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Hiphop culture grew out of the South Bronx in the 1970s and 1980s when young people of color combined their genius with available materials to produce the four original elements of hiphop: deejaying, graffiti art, breakdancing, and rapping. By looking at hiphop culture's non-Western roots, UNH Professor Marcos Del Hierro will provide insight into how hiphoppers recycle knowledge and technology to produce art, criticism, and pleasure, allowing them to respond to social discourses that represent young people of color as inferior and deviant. Mixtapes, rap songs, ciphers, subway art, and hiphop fashion not only set trends, but also speak about issues like urban blight, political marginalization, racism, and colonization. This interactive presentation will invite the audience to participate as a way to experience how knowledge is made in hiphop communities. Young and old audiences are invited to engage with one of the most influential and funky cultural forces of the last forty years.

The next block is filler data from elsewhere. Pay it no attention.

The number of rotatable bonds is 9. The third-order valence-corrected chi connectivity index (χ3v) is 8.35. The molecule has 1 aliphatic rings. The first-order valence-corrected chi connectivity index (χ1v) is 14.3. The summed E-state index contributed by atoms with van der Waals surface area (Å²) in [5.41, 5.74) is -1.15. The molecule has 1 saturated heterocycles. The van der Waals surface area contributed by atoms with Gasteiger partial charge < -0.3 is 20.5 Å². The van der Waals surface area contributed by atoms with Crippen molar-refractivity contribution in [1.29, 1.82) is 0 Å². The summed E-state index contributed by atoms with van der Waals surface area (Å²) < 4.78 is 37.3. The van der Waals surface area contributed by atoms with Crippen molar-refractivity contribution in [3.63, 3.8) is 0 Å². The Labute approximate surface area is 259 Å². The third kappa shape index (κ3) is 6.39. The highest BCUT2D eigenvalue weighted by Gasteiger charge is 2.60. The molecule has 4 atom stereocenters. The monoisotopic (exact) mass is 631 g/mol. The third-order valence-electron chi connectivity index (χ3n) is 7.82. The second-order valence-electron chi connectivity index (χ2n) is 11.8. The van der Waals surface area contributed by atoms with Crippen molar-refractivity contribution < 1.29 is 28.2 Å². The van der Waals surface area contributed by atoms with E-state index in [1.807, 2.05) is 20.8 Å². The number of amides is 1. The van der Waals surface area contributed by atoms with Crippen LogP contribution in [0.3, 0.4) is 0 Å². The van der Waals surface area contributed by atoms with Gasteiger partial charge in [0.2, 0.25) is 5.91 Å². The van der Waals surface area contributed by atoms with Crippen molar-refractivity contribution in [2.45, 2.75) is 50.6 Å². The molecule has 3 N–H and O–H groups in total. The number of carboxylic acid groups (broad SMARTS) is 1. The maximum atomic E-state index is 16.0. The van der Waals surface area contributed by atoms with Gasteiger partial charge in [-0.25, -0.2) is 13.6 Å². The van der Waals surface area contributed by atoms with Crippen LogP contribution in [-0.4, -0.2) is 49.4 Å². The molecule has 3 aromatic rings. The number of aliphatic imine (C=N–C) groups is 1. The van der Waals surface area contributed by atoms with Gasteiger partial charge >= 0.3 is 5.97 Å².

Marcos Del Hierro is an Assistant Professor of English at the University of New Hampshire. He received his PhD from Texas A&M University in 2014. His research focuses on intersections among Rhetoric and Composition, Race and Ethnic Studies, and Hiphop Studies. He is interested in how Black, Latina/o, and Indigenous cultures influence hiphop rhetorics and technologies. His essay, "Fighting the Academy One Nopal at a Time," appeared in El Mundo Zurdo: Selected Works from the Meetings of The Society for the Study of Gloria Anzaldúa in 2012. He is currently working on his first monograph, Homegrown Critique Through Hiphop Rhetorics.